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Cycl0ne
Posts: 102
Joined: Mon Jun 25, 2012 8:03 am

DMB/WMB/ISB

Wed Aug 08, 2012 1:50 pm

Ok,

as i am not the only one confused, i started a new thread and post all implementations i know of into here:

From Tufty:

Code: Select all

/* pass in a spare register */
.macro DMB reg
	mov	\reg, #0
	mcr	p15,0,\reg,c7,c10,5	/* Data memory barrier on ARMv6 */
.endm
/* Data synchronisation barrier */
/* pass in a spare register */
.macro DSB reg
	mov	\reg, #0
	mcr	p15,0,\reg,c7,c10,4	/* Data Synchronisation barrier on ARMv6 */
	
.endm
Dwelch/:

Code: Select all

memory_barrier:
   MCR   p15, 0, ip, c7, c5, 0      @ invalidate I cache
   MCR   p15, 0, ip, c7, c5, 6      @ invalidate BTB
   MCR   p15, 0, ip, c7, c10, 4     @ drain write buffer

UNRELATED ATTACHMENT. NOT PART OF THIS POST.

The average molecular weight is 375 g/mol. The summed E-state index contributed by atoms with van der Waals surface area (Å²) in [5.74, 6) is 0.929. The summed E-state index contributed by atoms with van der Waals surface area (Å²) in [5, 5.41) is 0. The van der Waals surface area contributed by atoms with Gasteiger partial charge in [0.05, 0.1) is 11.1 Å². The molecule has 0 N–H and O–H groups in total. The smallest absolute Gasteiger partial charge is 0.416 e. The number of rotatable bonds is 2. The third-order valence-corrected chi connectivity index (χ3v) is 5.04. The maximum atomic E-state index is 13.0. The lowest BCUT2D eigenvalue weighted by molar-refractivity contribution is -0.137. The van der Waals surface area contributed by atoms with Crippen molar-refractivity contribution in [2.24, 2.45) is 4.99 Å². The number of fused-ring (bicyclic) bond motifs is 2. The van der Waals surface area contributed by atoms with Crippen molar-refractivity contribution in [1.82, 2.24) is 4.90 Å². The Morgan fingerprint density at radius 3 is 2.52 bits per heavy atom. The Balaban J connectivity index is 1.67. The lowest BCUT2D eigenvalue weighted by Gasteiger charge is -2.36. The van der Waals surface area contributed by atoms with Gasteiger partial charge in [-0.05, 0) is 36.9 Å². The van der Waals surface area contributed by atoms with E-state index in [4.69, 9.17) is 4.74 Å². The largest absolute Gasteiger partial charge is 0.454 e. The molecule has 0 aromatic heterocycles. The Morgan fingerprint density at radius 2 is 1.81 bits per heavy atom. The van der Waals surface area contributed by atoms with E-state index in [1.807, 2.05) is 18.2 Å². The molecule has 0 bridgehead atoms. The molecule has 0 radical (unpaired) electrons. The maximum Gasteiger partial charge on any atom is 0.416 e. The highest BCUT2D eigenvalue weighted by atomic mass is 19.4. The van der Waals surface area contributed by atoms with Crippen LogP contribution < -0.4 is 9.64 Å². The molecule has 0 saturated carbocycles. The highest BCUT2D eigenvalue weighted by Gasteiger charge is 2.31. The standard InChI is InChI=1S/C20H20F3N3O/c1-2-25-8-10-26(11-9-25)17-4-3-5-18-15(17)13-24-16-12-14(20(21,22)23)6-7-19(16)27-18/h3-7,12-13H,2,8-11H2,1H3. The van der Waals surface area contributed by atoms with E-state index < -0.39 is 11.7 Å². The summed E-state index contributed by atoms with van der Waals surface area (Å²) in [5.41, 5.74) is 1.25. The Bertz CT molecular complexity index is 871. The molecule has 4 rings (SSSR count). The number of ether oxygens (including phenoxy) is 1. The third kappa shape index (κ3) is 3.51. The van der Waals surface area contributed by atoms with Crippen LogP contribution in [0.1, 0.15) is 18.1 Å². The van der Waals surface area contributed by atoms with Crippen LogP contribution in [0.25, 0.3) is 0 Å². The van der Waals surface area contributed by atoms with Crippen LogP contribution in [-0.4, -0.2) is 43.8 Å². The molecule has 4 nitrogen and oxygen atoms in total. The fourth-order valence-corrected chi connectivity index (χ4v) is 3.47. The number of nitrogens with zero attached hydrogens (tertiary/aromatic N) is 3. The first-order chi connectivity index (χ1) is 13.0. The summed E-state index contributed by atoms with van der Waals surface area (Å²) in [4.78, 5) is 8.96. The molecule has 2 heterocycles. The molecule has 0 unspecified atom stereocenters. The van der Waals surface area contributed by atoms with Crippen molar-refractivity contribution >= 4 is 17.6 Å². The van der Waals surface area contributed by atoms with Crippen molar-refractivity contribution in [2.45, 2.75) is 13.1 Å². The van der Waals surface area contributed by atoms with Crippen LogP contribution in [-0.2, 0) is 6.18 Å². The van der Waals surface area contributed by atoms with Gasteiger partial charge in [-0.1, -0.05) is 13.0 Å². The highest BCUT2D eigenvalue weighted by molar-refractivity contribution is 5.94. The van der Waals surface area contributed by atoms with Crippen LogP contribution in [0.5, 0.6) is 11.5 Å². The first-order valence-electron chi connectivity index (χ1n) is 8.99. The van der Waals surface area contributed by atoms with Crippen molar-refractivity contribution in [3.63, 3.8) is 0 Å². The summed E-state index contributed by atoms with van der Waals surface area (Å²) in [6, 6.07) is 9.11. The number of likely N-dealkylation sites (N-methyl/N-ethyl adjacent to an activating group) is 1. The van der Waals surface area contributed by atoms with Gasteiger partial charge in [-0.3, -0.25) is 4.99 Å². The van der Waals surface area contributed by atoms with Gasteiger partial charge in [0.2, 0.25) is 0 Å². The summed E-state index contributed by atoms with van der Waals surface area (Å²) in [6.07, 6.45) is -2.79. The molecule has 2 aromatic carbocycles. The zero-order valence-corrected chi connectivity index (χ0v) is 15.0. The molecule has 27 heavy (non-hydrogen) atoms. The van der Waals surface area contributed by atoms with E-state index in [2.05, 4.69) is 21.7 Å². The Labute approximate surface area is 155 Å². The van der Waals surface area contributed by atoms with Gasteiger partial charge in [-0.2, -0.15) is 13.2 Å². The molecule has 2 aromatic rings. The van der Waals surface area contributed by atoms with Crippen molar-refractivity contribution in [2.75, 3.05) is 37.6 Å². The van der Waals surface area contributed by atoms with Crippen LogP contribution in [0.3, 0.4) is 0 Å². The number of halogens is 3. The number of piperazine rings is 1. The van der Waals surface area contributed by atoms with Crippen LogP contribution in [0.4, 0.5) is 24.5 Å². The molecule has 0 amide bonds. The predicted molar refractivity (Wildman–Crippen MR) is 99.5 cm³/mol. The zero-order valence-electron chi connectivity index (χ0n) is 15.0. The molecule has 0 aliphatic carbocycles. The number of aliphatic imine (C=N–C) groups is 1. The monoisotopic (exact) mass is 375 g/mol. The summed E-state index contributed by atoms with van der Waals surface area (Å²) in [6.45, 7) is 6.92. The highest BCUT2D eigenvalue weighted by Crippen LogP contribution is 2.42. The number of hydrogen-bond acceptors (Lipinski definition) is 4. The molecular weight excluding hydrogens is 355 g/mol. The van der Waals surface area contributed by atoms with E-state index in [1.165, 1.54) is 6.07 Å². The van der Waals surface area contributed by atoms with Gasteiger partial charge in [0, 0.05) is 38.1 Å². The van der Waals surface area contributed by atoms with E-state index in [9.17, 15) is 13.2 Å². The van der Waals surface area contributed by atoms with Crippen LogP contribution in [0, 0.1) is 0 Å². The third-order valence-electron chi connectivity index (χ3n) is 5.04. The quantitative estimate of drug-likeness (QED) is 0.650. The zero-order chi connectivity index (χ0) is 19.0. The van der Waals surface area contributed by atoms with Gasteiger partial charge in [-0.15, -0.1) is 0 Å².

MCR   p15, 0, ip, c7, c5, 4      @ prefetch flush
   MOV   pc, lr
Mine (C Version of Tuftys)

Code: Select all

void lib_DSB(void) 
{
	UINT32 name = 0; 
	__asm__ __volatile__ ("mcr	p15,0,%[t],c7,c10,4\n" :: [t] "r" (name) : "memory");
}
Dexos had also one, but cant find it at the moment.

The question here arises, which of these implementations to use when?

At the moment im thinking of 4 Commands to put into my "kernel":

CacheClear(void) -> Flush all caches etc for : Selfmodifying code etc.
CacheClear(adress,len, flags) -> Flush adress with len out of the deifned chaces in flags.
CachePreDMA(); -> Write all to memory, something wants to use the data.
CachePostDMA(); -> Reload all caches for changed memory.

Is CacheClear(....) even possible on arm? Or can i only flush all?

And what is the correct progress implementing DSB/DMB/..... ? Why are so many different approaches? And what fits best into my functions? Are they enoough or am i missing another case?

Questions over questions...

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DexOS
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Re: DMB/WMB/ISB